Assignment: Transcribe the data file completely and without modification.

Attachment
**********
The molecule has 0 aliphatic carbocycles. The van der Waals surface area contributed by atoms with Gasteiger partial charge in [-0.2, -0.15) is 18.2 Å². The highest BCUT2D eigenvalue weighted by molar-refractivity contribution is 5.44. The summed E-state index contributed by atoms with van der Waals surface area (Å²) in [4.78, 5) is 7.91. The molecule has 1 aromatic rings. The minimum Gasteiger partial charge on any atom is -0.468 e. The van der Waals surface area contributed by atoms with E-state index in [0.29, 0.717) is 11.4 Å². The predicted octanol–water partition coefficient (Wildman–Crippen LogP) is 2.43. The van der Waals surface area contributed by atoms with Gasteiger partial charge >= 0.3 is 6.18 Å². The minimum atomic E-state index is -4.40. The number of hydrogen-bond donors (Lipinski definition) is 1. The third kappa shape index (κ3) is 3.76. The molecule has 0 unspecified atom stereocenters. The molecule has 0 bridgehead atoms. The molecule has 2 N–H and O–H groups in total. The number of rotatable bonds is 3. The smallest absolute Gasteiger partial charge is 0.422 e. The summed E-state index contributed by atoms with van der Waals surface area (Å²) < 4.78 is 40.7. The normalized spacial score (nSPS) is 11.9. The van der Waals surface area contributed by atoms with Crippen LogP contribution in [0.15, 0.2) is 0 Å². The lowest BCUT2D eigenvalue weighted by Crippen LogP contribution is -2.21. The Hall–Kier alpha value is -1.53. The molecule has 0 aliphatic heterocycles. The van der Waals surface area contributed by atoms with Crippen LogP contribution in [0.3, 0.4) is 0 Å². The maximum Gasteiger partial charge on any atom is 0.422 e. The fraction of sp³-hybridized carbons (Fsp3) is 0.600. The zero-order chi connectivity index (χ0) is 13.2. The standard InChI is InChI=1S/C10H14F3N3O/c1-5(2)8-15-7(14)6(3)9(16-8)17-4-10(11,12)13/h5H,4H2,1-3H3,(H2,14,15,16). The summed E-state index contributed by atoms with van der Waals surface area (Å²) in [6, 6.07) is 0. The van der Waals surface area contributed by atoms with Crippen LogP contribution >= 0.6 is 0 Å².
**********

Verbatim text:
The molecule has 0 aliphatic carbocycles. The van der Waals surface area contributed by atoms with Gasteiger partial charge in [-0.2, -0.15) is 18.2 Å². The highest BCUT2D eigenvalue weighted by molar-refractivity contribution is 5.44. The summed E-state index contributed by atoms with van der Waals surface area (Å²) in [4.78, 5) is 7.91. The molecule has 1 aromatic rings. The minimum Gasteiger partial charge on any atom is -0.468 e. The van der Waals surface area contributed by atoms with E-state index in [0.29, 0.717) is 11.4 Å². The predicted octanol–water partition coefficient (Wildman–Crippen LogP) is 2.43. The van der Waals surface area contributed by atoms with Gasteiger partial charge >= 0.3 is 6.18 Å². The minimum atomic E-state index is -4.40. The number of hydrogen-bond donors (Lipinski definition) is 1. The third kappa shape index (κ3) is 3.76. The molecule has 0 unspecified atom stereocenters. The molecule has 0 bridgehead atoms. The molecule has 2 N–H and O–H groups in total. The number of rotatable bonds is 3. The smallest absolute Gasteiger partial charge is 0.422 e. The summed E-state index contributed by atoms with van der Waals surface area (Å²) < 4.78 is 40.7. The normalized spacial score (nSPS) is 11.9. The van der Waals surface area contributed by atoms with Crippen LogP contribution in [0.15, 0.2) is 0 Å². The lowest BCUT2D eigenvalue weighted by Crippen LogP contribution is -2.21. The Hall–Kier alpha value is -1.53. The molecule has 0 aliphatic heterocycles. The van der Waals surface area contributed by atoms with Crippen LogP contribution in [0.3, 0.4) is 0 Å². The maximum Gasteiger partial charge on any atom is 0.422 e. The fraction of sp³-hybridized carbons (Fsp3) is 0.600. The zero-order chi connectivity index (χ0) is 13.2. The standard InChI is InChI=1S/C10H14F3N3O/c1-5(2)8-15-7(14)6(3)9(16-8)17-4-10(11,12)13/h5H,4H2,1-3H3,(H2,14,15,16). The summed E-state index contributed by atoms with van der Waals surface area (Å²) in [6, 6.07) is 0. The van der Waals surface area contributed by atoms with Crippen LogP contribution >= 0.6 is 0 Å².